Business & Economy

Public or private? Keeping Google from being 'evil'

The Google logo is seen at the Google headquarters in Mountain View, California.
The Google logo is seen at the Google headquarters in Mountain View, California.
Kimihiro Hoshino/AFP/Getty Images

Let's start with a quick Google experiment.

On a computer you normally use, click on this link. Even if you're not logged in to a Google account, you should see a basic profile Google has built around you based on search history and a score of other factors: age, gender, a few categories of interests. It's all pretty innocuous stuff, right?

Google, however, has hundreds of data points, which the company uses to build much more detailed profiles of its users. Though most of the Google-using public doesn't know what that profile looks like. The question is: should we?

Ryan Paul, an editor at technology website Ars Technica, says Google scans all of your email if you're a Gmail user and tracks all of the videos you watch if you're a YouTube user – but that's not all.

"This is really just part of what they track, because they're also collecting a lot of data on the back end, including search queries, which they keep for 18 months," he says.

Google, whose unofficial corporate motto is "Don't Be Evil," mainly uses this data for targeted ads. But this past week, it announced changes to its privacy policy in order to merge user data across its various services: Gmail, YouTube, Google Calendar, Google+ and Google search. According to the company, it's so it can create "a beautifully simple, intuitive user experience across Google."

The changes go into effect March 1, and you can opt-out, but it means it will limit the usefulness of many of Google's services and even Android phones, which run on Google's operation system.

Google vs. Congress

Google's new policy is getting a lot of negative attention on Capitol Hill, in part, because the company now allows kids as young as 13 to sign up for its services. This means Google can, in theory, build a profile of you over several decades.

This worries Rep. Ed Markey of Massachusetts, a senior Democrat on the House Subcommittee on Telecommunications and the Internet. He tells weekends on All Things Considered host Guy Raz that what he finds most objectionable is that users don't seem to have much say in all this.

"It is imperative that users will be able to decide whether they want their information shared across the spectrum of Google's offerings, even if Google thinks they can make a profit by doing that," Markey says.

With the exception of the news hitting tech blogs and websites, there hasn't been much public outrage over Google's privacy policy change. But Markey says that's because the public lacks a full understanding of the policy.

"I think there's a ticking time bomb here of public outrage about what Google and other companies, are trying to do," he says. "Part of this debate is getting it elevated."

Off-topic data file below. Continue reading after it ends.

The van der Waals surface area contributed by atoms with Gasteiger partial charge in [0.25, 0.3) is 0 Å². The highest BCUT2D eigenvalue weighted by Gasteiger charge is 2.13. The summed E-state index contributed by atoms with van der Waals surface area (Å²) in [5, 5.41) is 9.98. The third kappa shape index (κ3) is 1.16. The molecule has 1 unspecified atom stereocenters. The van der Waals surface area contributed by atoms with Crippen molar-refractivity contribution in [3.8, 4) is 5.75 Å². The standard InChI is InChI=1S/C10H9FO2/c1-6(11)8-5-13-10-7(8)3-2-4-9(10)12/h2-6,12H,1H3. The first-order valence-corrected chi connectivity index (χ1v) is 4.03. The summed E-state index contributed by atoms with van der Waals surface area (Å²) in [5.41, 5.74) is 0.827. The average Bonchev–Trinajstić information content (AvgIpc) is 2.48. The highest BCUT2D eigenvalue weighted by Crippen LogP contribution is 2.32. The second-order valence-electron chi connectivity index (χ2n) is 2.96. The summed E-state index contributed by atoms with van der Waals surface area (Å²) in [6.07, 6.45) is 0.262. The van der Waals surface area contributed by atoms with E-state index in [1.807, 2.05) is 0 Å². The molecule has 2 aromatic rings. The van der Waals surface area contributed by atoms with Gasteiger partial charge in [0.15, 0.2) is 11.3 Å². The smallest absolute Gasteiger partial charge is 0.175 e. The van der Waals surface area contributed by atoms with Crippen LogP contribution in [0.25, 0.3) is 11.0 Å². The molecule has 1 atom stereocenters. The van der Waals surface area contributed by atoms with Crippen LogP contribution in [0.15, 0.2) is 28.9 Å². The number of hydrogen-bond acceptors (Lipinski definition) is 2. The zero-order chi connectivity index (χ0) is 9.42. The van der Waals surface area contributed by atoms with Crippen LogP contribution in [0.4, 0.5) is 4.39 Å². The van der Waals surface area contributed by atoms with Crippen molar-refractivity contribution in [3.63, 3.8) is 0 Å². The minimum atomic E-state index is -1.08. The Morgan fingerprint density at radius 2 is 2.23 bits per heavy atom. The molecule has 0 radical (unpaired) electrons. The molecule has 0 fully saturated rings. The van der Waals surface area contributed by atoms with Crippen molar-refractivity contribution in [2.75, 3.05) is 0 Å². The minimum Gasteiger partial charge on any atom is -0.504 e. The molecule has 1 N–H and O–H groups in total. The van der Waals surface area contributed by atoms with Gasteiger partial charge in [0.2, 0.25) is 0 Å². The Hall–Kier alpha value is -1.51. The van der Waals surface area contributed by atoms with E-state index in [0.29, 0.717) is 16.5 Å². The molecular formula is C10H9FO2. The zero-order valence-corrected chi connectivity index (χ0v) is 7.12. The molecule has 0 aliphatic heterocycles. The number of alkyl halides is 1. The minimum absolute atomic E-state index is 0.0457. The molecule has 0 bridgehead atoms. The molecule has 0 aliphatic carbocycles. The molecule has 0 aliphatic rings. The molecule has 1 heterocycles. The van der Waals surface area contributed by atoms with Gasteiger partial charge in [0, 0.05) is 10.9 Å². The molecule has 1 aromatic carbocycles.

Markey says he is also concerned that Google is not giving parents the option of protecting their children from having their data used to market to them.

Markey and Rep. Joe Barton, R-Texas, are working to bring attention to the issue.

"I think once we win on children, we'll win on the other issues," he says.

The Google Ecosystem

Following Google's privacy policy announcement, Chris Dawson, a contributing editor at ZDnet and an admitted Google junkie, wrote about how he's ready for the company's new policy. His closing statement: "Welcome to 2012, folks."

Dawson tells NPR's Raz that he's chosen to opt-in.

"I've chosen to use the Google ecosystem in a lot of ways, and I find that it makes my life easier," Dawson says.

For Dawson, a recent search for electric guitars triggered targeted ads when searching other sites, which led to a better deal. That's pretty simple, he says, but it ultimately can lead to greater things when integrated with Android phones and location-based GPS services.

"Google knows that every Friday night I search for a pizza place," he says. "So I'm hoping that [eventually] on my Android phone my GPS will trigger an alert when I happen to be driving past a well-reviewed pizza place that just happens to have a Google offer available."

That sounds good in theory, but Lori Andrews, author of I Know Who You Are And I Saw What You Did, tells Raz that there's a danger in assumptions made about you based on what you do on the web.

"It may turn out that if other guitar players renege on paying off their credit cards, the next time Chris searches for a credit card he won't be able to get one at a good rate," Andrews says.

Another example of a problem with targeted ads is when someone, for instance, searches for a drug with which to commit suicide or talks about it on a Google chat room. Andrews found that ads for deals on that drug are often displayed, similarly to Dawson's deals on guitars, which could actually encourage the negative behavior.

Google has told its users it will not sell their data to the highest bidder, but what if that were to suddenly change. Markey says he doesn't trust Google, saying there "is no basis for that trust."

Dawson disagrees, and says there is a basis to trust Google: money.

"This is what actually gives me some faith in Google ... capitalism," he says. "Google has done a pretty good job of being this trusted broker, and the minute Google steps aside from that role ... they lose that trust and then they lose the ability to sell ads."

Selling ads is how Google has generated billions of dollars in profit. And with that much riding on trust from its users, let's hope it will be enough to keep Google from "being evil."

Copyright 2012 National Public Radio.